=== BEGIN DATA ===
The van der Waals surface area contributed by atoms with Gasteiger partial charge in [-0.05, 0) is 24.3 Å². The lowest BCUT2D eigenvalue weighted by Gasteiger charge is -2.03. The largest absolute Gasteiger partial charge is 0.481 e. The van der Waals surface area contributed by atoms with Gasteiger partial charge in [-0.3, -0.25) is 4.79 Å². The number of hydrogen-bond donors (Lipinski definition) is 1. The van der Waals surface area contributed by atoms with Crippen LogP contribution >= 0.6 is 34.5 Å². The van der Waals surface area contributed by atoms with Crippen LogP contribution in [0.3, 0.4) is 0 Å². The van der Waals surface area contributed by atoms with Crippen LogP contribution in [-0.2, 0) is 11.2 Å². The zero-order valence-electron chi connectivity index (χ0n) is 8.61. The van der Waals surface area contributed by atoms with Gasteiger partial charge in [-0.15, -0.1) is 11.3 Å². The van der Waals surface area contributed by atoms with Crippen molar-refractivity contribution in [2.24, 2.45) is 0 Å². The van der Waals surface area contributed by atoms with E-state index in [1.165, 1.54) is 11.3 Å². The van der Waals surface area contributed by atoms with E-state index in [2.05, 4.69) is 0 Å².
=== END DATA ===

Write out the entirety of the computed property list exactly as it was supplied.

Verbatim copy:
The van der Waals surface area contributed by atoms with Gasteiger partial charge in [-0.05, 0) is 24.3 Å². The lowest BCUT2D eigenvalue weighted by Gasteiger charge is -2.03. The largest absolute Gasteiger partial charge is 0.481 e. The van der Waals surface area contributed by atoms with Gasteiger partial charge in [-0.3, -0.25) is 4.79 Å². The number of hydrogen-bond donors (Lipinski definition) is 1. The van der Waals surface area contributed by atoms with Crippen LogP contribution >= 0.6 is 34.5 Å². The van der Waals surface area contributed by atoms with Crippen LogP contribution in [0.3, 0.4) is 0 Å². The van der Waals surface area contributed by atoms with Crippen LogP contribution in [-0.2, 0) is 11.2 Å². The zero-order valence-electron chi connectivity index (χ0n) is 8.61. The van der Waals surface area contributed by atoms with Gasteiger partial charge in [-0.15, -0.1) is 11.3 Å². The van der Waals surface area contributed by atoms with Crippen molar-refractivity contribution in [2.24, 2.45) is 0 Å². The van der Waals surface area contributed by atoms with E-state index in [1.165, 1.54) is 11.3 Å². The van der Waals surface area contributed by atoms with E-state index in [2.05, 4.69) is 0 Å².